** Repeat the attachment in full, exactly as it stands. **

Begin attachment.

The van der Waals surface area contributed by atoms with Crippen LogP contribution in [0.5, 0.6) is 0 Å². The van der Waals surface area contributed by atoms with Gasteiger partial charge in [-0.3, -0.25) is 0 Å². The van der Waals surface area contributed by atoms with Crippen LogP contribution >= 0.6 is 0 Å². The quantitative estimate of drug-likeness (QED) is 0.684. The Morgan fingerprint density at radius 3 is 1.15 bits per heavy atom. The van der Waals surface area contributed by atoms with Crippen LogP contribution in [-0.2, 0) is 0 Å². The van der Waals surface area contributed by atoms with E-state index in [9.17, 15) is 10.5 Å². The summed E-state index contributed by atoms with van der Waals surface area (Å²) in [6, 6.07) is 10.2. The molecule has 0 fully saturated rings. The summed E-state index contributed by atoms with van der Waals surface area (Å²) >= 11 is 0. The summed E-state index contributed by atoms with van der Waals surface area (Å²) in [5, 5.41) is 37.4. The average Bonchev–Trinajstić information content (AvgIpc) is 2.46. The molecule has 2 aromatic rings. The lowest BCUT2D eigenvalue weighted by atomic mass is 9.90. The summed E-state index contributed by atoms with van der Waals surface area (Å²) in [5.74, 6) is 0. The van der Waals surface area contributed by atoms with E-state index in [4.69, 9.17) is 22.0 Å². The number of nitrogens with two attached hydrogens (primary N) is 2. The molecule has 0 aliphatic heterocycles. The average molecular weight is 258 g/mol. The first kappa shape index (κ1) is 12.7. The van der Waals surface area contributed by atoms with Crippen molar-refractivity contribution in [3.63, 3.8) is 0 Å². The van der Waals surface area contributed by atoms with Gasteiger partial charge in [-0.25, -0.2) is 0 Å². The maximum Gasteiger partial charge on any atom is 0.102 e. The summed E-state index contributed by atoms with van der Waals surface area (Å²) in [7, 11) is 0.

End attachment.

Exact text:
The van der Waals surface area contributed by atoms with Crippen LogP contribution in [0.5, 0.6) is 0 Å². The van der Waals surface area contributed by atoms with Gasteiger partial charge in [-0.3, -0.25) is 0 Å². The van der Waals surface area contributed by atoms with Crippen LogP contribution >= 0.6 is 0 Å². The quantitative estimate of drug-likeness (QED) is 0.684. The Morgan fingerprint density at radius 3 is 1.15 bits per heavy atom. The van der Waals surface area contributed by atoms with Crippen LogP contribution in [-0.2, 0) is 0 Å². The van der Waals surface area contributed by atoms with E-state index in [9.17, 15) is 10.5 Å². The summed E-state index contributed by atoms with van der Waals surface area (Å²) in [6, 6.07) is 10.2. The molecule has 0 fully saturated rings. The summed E-state index contributed by atoms with van der Waals surface area (Å²) >= 11 is 0. The summed E-state index contributed by atoms with van der Waals surface area (Å²) in [5, 5.41) is 37.4. The average Bonchev–Trinajstić information content (AvgIpc) is 2.46. The molecule has 2 aromatic rings. The lowest BCUT2D eigenvalue weighted by atomic mass is 9.90. The summed E-state index contributed by atoms with van der Waals surface area (Å²) in [5.74, 6) is 0. The van der Waals surface area contributed by atoms with E-state index in [4.69, 9.17) is 22.0 Å². The number of nitrogens with two attached hydrogens (primary N) is 2. The molecule has 0 aliphatic heterocycles. The average molecular weight is 258 g/mol. The first kappa shape index (κ1) is 12.7. The van der Waals surface area contributed by atoms with Crippen molar-refractivity contribution in [3.63, 3.8) is 0 Å². The van der Waals surface area contributed by atoms with Gasteiger partial charge in [-0.25, -0.2) is 0 Å². The maximum Gasteiger partial charge on any atom is 0.102 e. The summed E-state index contributed by atoms with van der Waals surface area (Å²) in [7, 11) is 0.